By contrast, most Americans have not had enough sense to get angry at hubristic Republicans such as President Ronald Reagan when he declared our American government to be the problem. That's bunk! Reagan is the problem. He and other Republicans are hubristic, just as Agamemnon was. But in time Agamemnon repented. Will the hubristic Republicans ever repent their anti-government hubris. Anti-government Republicans are not fit to govern because they see government itself as the problem. Government is not the problem. The American government is for the common good. Republicans are not fit to govern because they are not for the common good of Americans. Let Republicans keep on saying that government is the problem, but keep them out of government offices because in the final analysis they are anti-American. When you say that the American government is the problem, you are anti-American.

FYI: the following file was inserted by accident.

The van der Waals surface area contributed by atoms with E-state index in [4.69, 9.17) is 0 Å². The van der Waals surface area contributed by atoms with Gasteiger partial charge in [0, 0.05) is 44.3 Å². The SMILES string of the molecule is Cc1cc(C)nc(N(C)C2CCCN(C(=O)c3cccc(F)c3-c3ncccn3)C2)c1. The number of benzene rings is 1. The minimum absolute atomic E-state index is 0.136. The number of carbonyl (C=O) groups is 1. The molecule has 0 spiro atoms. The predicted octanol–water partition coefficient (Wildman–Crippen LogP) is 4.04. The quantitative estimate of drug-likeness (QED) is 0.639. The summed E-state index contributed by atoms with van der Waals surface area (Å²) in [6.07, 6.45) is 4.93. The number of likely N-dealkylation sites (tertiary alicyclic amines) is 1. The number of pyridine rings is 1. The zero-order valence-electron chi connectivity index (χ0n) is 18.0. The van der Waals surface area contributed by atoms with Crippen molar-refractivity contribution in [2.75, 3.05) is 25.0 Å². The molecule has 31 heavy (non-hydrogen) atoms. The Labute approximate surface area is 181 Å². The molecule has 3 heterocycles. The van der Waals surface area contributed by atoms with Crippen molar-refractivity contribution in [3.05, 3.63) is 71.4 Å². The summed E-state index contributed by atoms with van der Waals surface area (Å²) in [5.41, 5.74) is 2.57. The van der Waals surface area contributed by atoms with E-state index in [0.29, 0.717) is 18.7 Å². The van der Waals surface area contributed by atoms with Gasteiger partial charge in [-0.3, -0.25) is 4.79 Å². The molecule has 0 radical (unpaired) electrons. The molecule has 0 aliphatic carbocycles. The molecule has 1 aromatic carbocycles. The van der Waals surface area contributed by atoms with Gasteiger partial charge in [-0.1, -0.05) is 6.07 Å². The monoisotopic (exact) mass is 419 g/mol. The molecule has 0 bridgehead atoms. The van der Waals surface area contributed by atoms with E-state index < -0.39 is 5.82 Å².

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Thomas James Farrell is professor emeritus of writing studies at the University of Minnesota Duluth (UMD). He started teaching at UMD in Fall 1987, and he retired from UMD at the end of May 2009. He was born in 1944. He holds three degrees from Saint Louis University (SLU): B.A. in English, 1966; M.A.(T) in English 1968; Ph.D.in higher education, 1974. On May 16, 1969, the editors of the SLU student newspaper named him Man of the Year, an honor customarily conferred on an administrator or a faculty member, not on a graduate student -- nor on a woman up to that time. He is the proud author of the book (more...)